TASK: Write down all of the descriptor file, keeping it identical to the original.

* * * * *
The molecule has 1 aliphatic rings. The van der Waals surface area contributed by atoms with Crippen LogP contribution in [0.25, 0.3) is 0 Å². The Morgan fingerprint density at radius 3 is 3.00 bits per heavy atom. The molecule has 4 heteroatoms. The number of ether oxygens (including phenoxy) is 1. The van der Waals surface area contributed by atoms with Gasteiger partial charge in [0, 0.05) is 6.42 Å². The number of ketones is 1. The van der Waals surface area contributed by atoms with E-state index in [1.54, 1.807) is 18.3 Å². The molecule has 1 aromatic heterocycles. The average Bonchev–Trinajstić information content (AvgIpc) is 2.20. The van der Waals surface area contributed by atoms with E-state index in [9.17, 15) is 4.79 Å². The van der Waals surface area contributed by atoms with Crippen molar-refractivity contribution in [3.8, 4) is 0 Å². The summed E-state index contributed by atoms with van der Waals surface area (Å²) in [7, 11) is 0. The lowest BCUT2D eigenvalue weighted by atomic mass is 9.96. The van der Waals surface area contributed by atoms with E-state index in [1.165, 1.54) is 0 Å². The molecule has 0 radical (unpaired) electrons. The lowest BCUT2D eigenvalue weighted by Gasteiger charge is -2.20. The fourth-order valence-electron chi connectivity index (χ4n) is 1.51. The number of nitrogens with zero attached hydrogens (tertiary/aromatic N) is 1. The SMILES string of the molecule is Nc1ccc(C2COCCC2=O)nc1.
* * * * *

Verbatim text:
The molecule has 1 aliphatic rings. The van der Waals surface area contributed by atoms with Crippen LogP contribution in [0.25, 0.3) is 0 Å². The Morgan fingerprint density at radius 3 is 3.00 bits per heavy atom. The molecule has 4 heteroatoms. The number of ether oxygens (including phenoxy) is 1. The van der Waals surface area contributed by atoms with Gasteiger partial charge in [0, 0.05) is 6.42 Å². The number of ketones is 1. The van der Waals surface area contributed by atoms with E-state index in [1.54, 1.807) is 18.3 Å². The molecule has 1 aromatic heterocycles. The average Bonchev–Trinajstić information content (AvgIpc) is 2.20. The van der Waals surface area contributed by atoms with E-state index in [9.17, 15) is 4.79 Å². The van der Waals surface area contributed by atoms with Crippen molar-refractivity contribution in [3.8, 4) is 0 Å². The summed E-state index contributed by atoms with van der Waals surface area (Å²) in [7, 11) is 0. The lowest BCUT2D eigenvalue weighted by atomic mass is 9.96. The van der Waals surface area contributed by atoms with E-state index in [1.165, 1.54) is 0 Å². The molecule has 0 radical (unpaired) electrons. The lowest BCUT2D eigenvalue weighted by Gasteiger charge is -2.20. The fourth-order valence-electron chi connectivity index (χ4n) is 1.51. The number of nitrogens with zero attached hydrogens (tertiary/aromatic N) is 1. The SMILES string of the molecule is Nc1ccc(C2COCCC2=O)nc1.